Odious though comparisons may be, when two of the wine world's giants go head to head with their major annual showcases on consecutive March days, it's inevitable that they will be examined against each other. With a catalogue of 105 pages, France looked a weighty proposition, but it paled into insignificance next to Spain's 206. Quantity schmantity, but French amour-propre had just been dealt a double blow by news that South Africa had pushed its supermarket wine sales into fifth place and exports had plunged by almost a fifth last year.

Add to that the report that France's first TV wine channel is under threat from its tough anti-alcohol laws and it's not surprising that the atmosphere at the French tasting was subdued. My impression was of too many wines seemingly desperate to catch the eye of supermarket buyers on the lookout for cheap deals. But there were exceptions, with good value in whites like Les Montgolfiers Sauvignon Blanc Gros Manseng 2009, £6.99, Tesco, a pithy zesty dry white, and the apple-crisp 2009 Muscadet sur lie, Château de la Jousselinière, £6, Morrisons, Asda, and the Perrins' 2009 La Vieille Ferme, Côtes du Rhône, £5.99-£6.99, Majestic, Waitrose.

It remains to be seen if a new official structure for French wine will succeed in helping it build competitive brands. The latest correction suggests that France's hope for the future lies not in trying to compete with the New World but in its range of quality wines.

Such favourites on the day were the distinctive 2007 Aviet Bacchus Trousseau from Lucien Aviet, Caves de Pyrène (01483 554750), a wonderfully traditional red from the Jura, whose delicacy of cherry fruit belied its concentration and character, and the deftly oaked, black-cherryish 2008 Château Paul Mas Clos des Mures, around £12.99, Hop Inn, Reading (0118 966 7265), Topsham Wines, Exeter (01392 874 501).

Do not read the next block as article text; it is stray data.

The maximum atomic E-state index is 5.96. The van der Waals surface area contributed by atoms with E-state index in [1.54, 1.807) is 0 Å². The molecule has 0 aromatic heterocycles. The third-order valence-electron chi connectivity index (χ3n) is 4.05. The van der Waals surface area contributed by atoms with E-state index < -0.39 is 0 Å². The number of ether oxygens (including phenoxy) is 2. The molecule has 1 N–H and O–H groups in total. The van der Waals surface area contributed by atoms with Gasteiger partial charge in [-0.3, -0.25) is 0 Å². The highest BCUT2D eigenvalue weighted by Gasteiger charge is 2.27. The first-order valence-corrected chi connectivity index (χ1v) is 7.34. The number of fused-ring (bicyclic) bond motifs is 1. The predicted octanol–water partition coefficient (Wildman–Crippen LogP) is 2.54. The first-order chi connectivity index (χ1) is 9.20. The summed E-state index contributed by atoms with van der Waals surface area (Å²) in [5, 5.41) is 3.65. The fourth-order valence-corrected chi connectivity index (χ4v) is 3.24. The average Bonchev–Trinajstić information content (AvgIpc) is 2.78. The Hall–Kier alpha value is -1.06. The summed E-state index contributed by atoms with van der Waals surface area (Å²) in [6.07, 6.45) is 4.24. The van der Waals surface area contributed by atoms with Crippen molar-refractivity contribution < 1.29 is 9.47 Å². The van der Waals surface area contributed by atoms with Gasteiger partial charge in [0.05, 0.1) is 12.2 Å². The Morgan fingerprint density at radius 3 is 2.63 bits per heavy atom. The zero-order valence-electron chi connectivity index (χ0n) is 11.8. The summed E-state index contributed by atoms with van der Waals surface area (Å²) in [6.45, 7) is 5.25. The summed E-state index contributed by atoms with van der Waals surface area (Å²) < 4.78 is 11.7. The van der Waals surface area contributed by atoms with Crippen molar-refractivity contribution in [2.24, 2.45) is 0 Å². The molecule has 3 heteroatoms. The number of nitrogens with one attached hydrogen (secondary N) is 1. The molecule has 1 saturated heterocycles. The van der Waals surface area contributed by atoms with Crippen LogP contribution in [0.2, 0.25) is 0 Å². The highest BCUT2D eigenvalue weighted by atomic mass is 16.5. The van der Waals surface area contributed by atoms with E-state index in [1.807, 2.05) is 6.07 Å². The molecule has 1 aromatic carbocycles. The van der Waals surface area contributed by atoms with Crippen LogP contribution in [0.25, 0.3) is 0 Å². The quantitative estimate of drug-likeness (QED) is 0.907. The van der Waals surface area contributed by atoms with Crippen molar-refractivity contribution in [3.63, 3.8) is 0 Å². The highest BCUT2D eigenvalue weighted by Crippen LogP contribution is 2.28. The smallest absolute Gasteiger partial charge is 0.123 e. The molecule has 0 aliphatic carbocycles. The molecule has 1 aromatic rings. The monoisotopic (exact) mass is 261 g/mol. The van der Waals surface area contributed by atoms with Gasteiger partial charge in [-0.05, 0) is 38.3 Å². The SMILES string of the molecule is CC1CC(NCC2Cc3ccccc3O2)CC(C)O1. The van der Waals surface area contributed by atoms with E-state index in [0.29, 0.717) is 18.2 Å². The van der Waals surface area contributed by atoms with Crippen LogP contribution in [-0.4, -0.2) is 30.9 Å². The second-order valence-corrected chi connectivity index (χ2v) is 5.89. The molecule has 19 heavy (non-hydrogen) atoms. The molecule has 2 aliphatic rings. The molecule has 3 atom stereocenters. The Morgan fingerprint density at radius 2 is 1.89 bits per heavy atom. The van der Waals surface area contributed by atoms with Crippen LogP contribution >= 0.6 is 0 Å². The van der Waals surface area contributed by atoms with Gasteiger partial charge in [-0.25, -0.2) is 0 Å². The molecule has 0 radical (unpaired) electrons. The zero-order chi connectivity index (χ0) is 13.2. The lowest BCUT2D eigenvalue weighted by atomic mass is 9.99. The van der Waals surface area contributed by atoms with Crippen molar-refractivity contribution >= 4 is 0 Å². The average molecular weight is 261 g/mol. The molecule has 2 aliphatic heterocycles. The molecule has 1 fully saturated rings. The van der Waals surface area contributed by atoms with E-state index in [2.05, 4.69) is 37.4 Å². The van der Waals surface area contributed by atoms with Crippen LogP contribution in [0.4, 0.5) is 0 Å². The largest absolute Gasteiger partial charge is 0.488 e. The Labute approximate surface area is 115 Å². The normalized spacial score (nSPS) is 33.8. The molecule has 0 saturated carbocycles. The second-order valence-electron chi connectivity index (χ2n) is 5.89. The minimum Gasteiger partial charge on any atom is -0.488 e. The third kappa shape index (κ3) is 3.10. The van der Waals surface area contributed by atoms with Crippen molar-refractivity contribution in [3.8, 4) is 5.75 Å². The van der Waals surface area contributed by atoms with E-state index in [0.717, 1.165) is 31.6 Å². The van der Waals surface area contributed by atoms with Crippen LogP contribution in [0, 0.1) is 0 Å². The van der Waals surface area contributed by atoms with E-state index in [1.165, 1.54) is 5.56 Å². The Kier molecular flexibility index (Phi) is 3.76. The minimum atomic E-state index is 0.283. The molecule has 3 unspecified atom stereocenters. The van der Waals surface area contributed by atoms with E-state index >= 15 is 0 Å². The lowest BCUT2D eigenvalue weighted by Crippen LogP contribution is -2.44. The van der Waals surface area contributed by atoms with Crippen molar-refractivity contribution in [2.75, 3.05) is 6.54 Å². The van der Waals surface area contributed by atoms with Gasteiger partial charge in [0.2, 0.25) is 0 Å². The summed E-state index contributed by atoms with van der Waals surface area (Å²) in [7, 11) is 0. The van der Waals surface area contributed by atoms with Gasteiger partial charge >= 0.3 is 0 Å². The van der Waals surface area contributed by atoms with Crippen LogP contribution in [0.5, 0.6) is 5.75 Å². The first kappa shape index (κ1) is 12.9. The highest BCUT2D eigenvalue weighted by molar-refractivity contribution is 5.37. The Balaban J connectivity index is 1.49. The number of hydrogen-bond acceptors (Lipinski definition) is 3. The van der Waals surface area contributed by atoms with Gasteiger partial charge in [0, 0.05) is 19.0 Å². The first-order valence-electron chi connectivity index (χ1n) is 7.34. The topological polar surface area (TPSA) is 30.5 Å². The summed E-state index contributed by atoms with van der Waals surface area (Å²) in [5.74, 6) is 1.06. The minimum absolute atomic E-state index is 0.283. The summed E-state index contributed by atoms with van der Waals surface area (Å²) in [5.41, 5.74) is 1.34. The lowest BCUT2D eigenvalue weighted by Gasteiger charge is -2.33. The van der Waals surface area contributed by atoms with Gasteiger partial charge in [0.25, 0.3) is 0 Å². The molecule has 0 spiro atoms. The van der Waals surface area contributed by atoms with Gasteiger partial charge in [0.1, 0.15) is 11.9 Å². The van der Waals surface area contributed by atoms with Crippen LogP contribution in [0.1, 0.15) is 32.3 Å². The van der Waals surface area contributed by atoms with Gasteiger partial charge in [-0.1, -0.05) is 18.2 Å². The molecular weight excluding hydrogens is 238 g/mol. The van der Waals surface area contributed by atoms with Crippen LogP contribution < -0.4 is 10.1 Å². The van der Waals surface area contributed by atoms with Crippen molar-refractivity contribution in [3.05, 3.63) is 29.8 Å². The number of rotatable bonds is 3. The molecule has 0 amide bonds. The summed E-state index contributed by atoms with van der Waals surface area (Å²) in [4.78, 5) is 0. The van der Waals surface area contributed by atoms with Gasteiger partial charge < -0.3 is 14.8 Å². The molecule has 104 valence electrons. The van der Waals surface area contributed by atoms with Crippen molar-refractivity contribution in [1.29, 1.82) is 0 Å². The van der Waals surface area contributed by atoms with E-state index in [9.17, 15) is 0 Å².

There was a contrasting buzz at the Spanish event where the winemakers seemed intent on breaking the shackles of tradition. New wave whites from Galicia, Rueda, Basque country and Catalonia looked increasingly convincing. There was a distinctively intense 2008 Coto de Gomariz Treixadura, around £14.99, The Sampler (020-7226 9500) and a superb 2008 Albariño do Ferreiro, from Gerardo Méndez, £17.99, Moreno Wines (020-8960 7161).

There was innovation in the Muscat-rich 2009 Botani, £15.99-£16.99, Handford (020-7589 6113), Halifax Wine Co, and the 2008 Navazos Niepoort, around £19, Theatre of Wine (020-8858 6363), Gauntleys of Nottingham (0115 911 0555), a dry white fermented in sherry casks with fino-like character at only 12.5 per cent alcohol.

Continuing in this vein was a delightful sparkling garnacha, La Pamelita, £15.50, Harvey Nichols, made by Scotswoman Pam Geddes, and a surprising Malaga pinot noir, the 2008 Cortijo los Aguilares, £17.27, Georges Barbier (020-8852 5801). There was an unusual 2008 rioja made from the native maturana grape, a vibrant tempranillo-based 2005 César Principe from Cigales, £19.39, Georges Barbier, and a host of reds from up-and-coming Bierzo including the "gamay-meets-pinot" 2008 Ultreia Saint Jacques Tinto made from the mencía grape by Raúl Peréz, £11.99, Handford, Bottle Apostle (020-8985 1549), Great Northern Wine (01765 606 767). In the battle of the giants, this round went to a confident new Spain.

anthonyrosewine.com

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